I got a package in the mail this week—a gorgeous hardcover book from No Starch Press! When I wrote earlier about this publisher, I mentioned that one of the things which intrigued me about them was their print-plus-eBook bundles. They graciously agreed to let me try one out, and while I was able to download the PDF copy of [easyazon-link asin=”1593275285″ locale=”us”]Steampunk LEGO[/easyazon-link] right away, I wanted to wait to write the review until I had the paper copy for comparison.
Well…it’s here! And is a beautiful book. Even the Beloved, who is not particularly a book fan in either format, remarked on what a cool-looking book this is, and mentioned that the children in our life would probably go nuts over it. It’s unique amongst the stable of Lego books I have in that it is not an instructional book; there is a narrative story, with the Lego models used for illustration, but there are no directions on how to build any of it yourself.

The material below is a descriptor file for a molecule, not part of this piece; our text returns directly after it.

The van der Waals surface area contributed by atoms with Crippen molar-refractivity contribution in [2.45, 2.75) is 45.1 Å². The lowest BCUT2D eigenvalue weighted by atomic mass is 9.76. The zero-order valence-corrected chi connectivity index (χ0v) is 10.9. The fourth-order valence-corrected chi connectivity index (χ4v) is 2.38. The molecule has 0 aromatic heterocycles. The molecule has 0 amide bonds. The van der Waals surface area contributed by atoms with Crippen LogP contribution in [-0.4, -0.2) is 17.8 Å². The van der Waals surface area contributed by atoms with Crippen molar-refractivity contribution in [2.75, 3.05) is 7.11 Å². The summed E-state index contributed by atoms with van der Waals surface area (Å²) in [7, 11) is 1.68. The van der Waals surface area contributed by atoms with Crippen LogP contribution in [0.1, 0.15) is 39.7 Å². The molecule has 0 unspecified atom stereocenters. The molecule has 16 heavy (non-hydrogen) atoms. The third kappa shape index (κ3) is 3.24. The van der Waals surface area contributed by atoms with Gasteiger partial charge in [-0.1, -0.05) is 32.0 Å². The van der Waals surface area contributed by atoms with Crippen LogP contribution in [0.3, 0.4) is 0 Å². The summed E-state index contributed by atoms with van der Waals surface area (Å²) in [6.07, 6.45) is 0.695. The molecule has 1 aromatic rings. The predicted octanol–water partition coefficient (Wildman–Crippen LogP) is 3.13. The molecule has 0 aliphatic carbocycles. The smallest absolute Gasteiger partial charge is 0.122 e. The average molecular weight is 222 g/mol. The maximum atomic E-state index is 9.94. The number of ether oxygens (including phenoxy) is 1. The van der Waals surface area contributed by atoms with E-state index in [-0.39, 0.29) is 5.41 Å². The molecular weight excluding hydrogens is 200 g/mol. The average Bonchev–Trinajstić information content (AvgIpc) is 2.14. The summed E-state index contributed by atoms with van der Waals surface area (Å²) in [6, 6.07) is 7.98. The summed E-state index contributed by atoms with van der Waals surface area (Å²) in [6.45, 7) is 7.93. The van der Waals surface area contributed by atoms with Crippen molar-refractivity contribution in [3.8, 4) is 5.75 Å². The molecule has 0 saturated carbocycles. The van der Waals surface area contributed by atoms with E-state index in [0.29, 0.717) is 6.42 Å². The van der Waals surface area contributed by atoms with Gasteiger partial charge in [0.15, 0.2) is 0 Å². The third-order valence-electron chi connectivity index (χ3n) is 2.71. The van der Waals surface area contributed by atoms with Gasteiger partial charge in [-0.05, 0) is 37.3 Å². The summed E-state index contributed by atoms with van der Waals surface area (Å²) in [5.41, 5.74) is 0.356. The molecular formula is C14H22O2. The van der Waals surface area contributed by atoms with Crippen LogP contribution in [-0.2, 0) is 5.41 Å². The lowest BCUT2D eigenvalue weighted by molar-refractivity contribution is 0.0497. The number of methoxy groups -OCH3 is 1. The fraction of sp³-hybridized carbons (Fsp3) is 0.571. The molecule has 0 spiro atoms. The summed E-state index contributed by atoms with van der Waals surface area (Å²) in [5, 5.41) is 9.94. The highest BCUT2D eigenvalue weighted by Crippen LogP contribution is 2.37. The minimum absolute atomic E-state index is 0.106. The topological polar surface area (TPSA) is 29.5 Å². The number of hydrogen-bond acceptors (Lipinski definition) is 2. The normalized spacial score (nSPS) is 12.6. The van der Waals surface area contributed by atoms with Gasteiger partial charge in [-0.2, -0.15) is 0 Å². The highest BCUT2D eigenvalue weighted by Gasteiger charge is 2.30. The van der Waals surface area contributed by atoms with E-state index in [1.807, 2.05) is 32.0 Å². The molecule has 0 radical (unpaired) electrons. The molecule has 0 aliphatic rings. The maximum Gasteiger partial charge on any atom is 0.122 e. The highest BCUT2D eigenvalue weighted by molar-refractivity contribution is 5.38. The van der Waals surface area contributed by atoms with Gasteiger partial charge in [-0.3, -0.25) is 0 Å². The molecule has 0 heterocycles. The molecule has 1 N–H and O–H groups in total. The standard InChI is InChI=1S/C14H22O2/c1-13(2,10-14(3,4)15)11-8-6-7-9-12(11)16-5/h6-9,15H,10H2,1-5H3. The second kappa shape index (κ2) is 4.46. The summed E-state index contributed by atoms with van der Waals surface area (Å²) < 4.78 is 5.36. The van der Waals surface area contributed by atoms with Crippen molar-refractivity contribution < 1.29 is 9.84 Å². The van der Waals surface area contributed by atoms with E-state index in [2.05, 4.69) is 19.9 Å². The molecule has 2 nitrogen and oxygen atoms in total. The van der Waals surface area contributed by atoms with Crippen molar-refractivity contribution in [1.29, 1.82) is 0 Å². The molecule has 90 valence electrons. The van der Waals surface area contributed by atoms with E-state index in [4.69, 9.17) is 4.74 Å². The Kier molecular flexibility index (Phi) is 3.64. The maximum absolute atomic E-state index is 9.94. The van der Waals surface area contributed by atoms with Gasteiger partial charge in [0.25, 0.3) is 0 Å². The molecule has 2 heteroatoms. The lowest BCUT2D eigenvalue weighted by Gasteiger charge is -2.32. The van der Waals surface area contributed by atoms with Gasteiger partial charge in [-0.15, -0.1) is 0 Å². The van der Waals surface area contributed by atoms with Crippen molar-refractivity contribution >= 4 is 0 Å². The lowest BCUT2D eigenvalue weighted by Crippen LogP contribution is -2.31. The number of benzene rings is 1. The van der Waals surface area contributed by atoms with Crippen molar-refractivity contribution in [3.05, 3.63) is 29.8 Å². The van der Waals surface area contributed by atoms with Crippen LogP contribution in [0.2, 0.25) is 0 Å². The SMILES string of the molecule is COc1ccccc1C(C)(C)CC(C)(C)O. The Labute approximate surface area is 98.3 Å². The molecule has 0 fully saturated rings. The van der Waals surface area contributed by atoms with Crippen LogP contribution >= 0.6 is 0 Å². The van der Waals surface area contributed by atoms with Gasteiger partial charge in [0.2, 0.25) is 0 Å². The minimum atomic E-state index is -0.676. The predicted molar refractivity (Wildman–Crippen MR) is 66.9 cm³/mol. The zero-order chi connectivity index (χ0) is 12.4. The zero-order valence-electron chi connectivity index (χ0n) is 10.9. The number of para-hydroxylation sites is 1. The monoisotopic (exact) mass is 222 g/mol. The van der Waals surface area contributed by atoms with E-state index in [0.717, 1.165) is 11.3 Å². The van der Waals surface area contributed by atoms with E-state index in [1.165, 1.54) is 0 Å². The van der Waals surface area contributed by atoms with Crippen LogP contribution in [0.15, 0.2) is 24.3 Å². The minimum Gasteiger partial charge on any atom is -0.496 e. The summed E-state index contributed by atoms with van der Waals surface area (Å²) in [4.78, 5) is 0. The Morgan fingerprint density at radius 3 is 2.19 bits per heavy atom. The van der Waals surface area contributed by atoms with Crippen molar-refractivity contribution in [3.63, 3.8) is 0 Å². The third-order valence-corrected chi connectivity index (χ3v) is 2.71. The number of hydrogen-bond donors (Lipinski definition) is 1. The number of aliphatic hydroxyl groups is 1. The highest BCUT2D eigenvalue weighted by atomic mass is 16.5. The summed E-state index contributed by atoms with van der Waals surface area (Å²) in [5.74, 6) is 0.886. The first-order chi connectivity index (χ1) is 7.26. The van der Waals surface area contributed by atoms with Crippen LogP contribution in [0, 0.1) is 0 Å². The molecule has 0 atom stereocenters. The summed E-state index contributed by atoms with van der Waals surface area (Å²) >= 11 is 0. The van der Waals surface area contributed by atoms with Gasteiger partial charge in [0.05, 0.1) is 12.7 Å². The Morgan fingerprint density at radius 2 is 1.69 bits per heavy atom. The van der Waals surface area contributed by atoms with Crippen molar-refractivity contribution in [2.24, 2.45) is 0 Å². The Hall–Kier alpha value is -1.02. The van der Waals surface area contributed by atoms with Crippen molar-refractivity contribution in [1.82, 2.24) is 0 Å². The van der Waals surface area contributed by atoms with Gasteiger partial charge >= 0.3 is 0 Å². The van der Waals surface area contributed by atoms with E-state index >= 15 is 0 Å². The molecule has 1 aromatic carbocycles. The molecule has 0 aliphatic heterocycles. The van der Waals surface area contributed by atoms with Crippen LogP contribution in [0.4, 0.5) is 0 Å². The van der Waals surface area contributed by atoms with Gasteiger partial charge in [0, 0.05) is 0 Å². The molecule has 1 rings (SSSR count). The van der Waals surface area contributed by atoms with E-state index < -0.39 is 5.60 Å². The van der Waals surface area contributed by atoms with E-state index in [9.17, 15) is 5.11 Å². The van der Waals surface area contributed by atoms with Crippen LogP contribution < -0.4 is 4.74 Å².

I was skeptical at first about whether this would work for me. I first started getting Lego books because I wanted help with the building! But to my delight, I thought the book was fantastic. I think it can serve as inspiration in a number of ways. Mechanically-inclined readers might enjoy trying to replicate the models, but I can see the book also serving the ones like me who like telling stories, and would never have considered using Lego, instead of drawing, as an illustration medium. Child-me probably would have seen a book like this and set to work at once writing my own story and illustrating it with Lego models.
And for all you smell-of-paper people, take heart; Steampunk LEGO is a perfect example of why, to me, paper will never die. I have said it before and I will say it again: paper and pixel can co-exist quite well in most people’s collections. I might not have unlimited shelf space for paper, and that’s why I favour eBooks for fiction and other ephemera. But I do have some shelf space; I just choose to spend it on books like this one which are lavishly illustrated, nicely made and truly meant to be enjoyed as art objects, not just as something to read.